Tell us some more about the technical aspects of the product?

Assos lists:

NEOS MILD: A patented 3L windproof and highly breathable softshell constructed with a PU bonded membrane for added water-repellency. Weight: 260g/m2; Breathability: MVP 20,000g/m2/24h; Water Column: >10,000mm; Elasticity: 4-way stretch.

RX: A brushed bi-stretch warp-knit fabric developed to wick moisture and add light insulation.

Type.157 Stripe Tex: Our proprietary breathable and stretchy circular knit textile with built-in UV protection and odorControl.

2W waistWave: Stitch construction on the waist preserves the natural stretch of the front panel's textile, absent of elastic material.

Rear Pocket Slots: Two openings on the lower rear panel give you access to your jersey or jacket pockets underneath.

Full-Length Zipper: Temperature regulation courtesy of a lightweight full-length zipper with camlock.

Reflective Accents: Placed on the sides of the outer pocket slots for added visibility.

Abdominal Cut: Triangulated pattern on the abdominal area provides a smooth, comfortable wrap.

regularFit: Optimized for total comfort in the riding position, with a more relaxed cut than our second-skin racingFit.

Rate the product for quality of construction:

Makes sense to concentrate the more weatherproof fabric on the upper chest. No pockets. It instead has two covered slots through which you can access the pockets of the layer underneath.

Rate the product for performance:

Warm, and the chest panel offers good water resistance, but it's relatively hefty for a gilet so it takes up a lot of pocket space if you're not wearing it.

Rate the product for durability:
Rate the product for fit:
Rate the product for sizing:
Rate the product for weight:

Heavy when compared to the average gilet, but fairly typical when measured against thicker ones intended for colder conditions.

Rate the product for comfort:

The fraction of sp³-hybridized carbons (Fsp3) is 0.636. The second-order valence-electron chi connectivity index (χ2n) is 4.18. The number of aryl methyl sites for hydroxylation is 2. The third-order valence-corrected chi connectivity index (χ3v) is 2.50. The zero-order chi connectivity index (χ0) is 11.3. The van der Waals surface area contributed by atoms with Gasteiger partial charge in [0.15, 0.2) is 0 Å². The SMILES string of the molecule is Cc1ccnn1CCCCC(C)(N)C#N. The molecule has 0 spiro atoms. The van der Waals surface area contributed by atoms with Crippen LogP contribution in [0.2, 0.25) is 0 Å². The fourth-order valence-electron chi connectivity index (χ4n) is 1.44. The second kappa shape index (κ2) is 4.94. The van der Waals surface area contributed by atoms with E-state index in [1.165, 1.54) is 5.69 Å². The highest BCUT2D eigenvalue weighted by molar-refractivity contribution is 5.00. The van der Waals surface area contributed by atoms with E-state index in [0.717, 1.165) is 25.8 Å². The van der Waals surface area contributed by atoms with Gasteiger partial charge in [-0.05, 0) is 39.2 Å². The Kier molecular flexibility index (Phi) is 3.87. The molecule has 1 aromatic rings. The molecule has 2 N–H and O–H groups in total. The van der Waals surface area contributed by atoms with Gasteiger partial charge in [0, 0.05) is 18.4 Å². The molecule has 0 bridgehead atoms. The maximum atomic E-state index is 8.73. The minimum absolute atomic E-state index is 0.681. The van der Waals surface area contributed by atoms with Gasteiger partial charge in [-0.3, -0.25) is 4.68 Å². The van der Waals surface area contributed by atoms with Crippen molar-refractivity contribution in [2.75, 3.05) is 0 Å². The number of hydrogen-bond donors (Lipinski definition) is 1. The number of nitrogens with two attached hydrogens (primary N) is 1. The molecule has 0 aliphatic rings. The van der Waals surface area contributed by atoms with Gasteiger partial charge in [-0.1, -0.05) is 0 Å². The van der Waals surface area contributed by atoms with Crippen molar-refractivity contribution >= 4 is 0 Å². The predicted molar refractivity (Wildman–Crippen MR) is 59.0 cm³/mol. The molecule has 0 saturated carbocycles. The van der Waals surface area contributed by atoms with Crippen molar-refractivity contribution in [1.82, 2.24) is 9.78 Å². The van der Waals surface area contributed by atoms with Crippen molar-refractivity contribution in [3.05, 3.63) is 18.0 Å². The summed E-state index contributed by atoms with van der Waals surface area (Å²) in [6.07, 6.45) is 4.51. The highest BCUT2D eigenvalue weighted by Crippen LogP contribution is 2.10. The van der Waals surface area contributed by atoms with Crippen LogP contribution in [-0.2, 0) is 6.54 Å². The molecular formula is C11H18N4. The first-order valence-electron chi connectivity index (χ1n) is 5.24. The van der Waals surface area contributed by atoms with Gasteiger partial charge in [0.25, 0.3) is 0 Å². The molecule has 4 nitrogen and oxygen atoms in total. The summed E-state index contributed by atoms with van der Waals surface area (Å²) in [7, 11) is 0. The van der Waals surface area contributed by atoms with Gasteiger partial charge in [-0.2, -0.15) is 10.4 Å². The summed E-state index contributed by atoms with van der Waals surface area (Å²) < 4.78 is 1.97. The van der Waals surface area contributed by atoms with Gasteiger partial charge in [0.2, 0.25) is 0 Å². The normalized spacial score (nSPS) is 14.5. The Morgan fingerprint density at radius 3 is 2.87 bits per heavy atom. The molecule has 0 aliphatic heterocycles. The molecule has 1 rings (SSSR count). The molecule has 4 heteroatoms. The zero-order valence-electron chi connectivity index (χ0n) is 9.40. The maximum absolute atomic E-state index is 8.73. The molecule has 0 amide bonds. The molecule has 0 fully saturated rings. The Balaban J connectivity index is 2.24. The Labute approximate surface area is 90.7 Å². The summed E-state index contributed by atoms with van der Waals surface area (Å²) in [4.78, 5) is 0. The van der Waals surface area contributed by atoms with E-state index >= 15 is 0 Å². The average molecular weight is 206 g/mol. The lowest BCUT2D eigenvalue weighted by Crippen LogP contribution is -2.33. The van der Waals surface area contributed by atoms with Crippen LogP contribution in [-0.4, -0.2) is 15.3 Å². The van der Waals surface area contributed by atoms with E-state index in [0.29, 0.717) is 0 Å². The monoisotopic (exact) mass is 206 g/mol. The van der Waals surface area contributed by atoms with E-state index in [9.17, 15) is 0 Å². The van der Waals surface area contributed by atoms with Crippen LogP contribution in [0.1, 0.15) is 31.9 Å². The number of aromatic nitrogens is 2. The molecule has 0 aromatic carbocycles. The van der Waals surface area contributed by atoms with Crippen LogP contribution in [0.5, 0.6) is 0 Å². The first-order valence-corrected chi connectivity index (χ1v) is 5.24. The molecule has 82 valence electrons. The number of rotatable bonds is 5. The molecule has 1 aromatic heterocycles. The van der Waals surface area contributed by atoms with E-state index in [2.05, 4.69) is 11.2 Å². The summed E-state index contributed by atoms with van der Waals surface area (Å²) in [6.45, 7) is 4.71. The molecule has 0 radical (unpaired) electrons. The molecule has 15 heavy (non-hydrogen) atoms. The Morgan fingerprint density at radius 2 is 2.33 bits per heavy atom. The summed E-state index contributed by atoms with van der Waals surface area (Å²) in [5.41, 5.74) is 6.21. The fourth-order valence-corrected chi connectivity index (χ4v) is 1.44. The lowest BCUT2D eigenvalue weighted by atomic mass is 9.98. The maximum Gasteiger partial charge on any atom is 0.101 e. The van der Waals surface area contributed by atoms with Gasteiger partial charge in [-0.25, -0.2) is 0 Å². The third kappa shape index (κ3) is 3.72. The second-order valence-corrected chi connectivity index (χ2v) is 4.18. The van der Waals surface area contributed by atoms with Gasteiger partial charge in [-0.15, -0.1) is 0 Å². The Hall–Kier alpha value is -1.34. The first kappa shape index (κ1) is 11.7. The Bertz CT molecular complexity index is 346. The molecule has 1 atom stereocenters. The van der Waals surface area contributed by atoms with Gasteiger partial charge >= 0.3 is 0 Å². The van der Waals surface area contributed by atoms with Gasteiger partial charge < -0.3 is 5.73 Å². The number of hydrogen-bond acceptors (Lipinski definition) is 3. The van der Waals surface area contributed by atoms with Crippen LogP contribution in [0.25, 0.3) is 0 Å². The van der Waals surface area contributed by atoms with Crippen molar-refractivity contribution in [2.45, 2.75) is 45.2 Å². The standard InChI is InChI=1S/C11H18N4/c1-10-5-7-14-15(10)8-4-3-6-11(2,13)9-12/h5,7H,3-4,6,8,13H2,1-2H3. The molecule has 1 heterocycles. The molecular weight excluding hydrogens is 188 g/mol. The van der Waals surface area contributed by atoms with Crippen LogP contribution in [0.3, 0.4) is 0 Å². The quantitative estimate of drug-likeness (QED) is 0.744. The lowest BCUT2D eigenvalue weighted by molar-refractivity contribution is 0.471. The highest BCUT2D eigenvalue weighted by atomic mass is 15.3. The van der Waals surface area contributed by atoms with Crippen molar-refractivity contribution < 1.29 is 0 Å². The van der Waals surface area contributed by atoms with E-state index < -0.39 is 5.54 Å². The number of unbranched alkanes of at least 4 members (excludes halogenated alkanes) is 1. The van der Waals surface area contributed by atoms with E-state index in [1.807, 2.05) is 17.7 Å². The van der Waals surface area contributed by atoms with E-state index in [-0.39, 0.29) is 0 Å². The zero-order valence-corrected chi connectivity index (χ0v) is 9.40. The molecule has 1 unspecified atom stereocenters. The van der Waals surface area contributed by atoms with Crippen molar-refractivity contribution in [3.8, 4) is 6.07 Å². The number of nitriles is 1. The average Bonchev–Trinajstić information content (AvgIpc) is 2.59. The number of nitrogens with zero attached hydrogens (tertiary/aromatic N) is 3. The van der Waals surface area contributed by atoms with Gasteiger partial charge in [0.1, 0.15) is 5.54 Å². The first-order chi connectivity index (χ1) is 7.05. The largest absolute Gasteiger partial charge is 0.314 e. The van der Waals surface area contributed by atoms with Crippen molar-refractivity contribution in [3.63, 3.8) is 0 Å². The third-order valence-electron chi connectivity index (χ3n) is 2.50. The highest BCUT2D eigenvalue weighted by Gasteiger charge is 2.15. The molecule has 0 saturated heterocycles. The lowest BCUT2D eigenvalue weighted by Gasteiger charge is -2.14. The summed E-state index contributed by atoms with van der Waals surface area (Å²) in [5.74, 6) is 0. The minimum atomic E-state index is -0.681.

Warm, snug and stretchy.

Rate the product for value:

Not cheap, but there are plenty of these slightly thicker gilets in a similar price bracket.

How easy is the product to care for? How did it respond to being washed?

A handful of washes. Seemed perfectly fine and the top panel retained its waterproofing.

Tell us how the product performed overall when used for its designed purpose

Offered warmth and weather protection equivalent to a much larger garment.

Tell us what you particularly liked about the product

The warmth and weather protection.

Tell us what you particularly disliked about the product

The rear "Pocket Slot" system instead of pockets. It's fiddly and awkward to get into the pockets underneath.

Did you enjoy using the product? Yes

Would you consider buying the product? No

Would you recommend the product to a friend? Maybe

Use this box to explain your overall score

A nice warm gilet, but a pretty big lump in your back pocket if you're not wearing it, and fiddly to get into the back pockets when you are.

Overall rating: 7/10

About the tester

Age: 41  Height: 185cm  Weight: 77kg

I usually ride: Scott S40  My best bike is:

I've been riding for: 5-10 years  I ride: A few times a week  I would class myself as: Experienced

I regularly do the following types of riding: general fitness riding

Alex has written for more cricket publications than the rest of the team combined. Despite the apparent evidence of this picture, he doesn't especially like cake.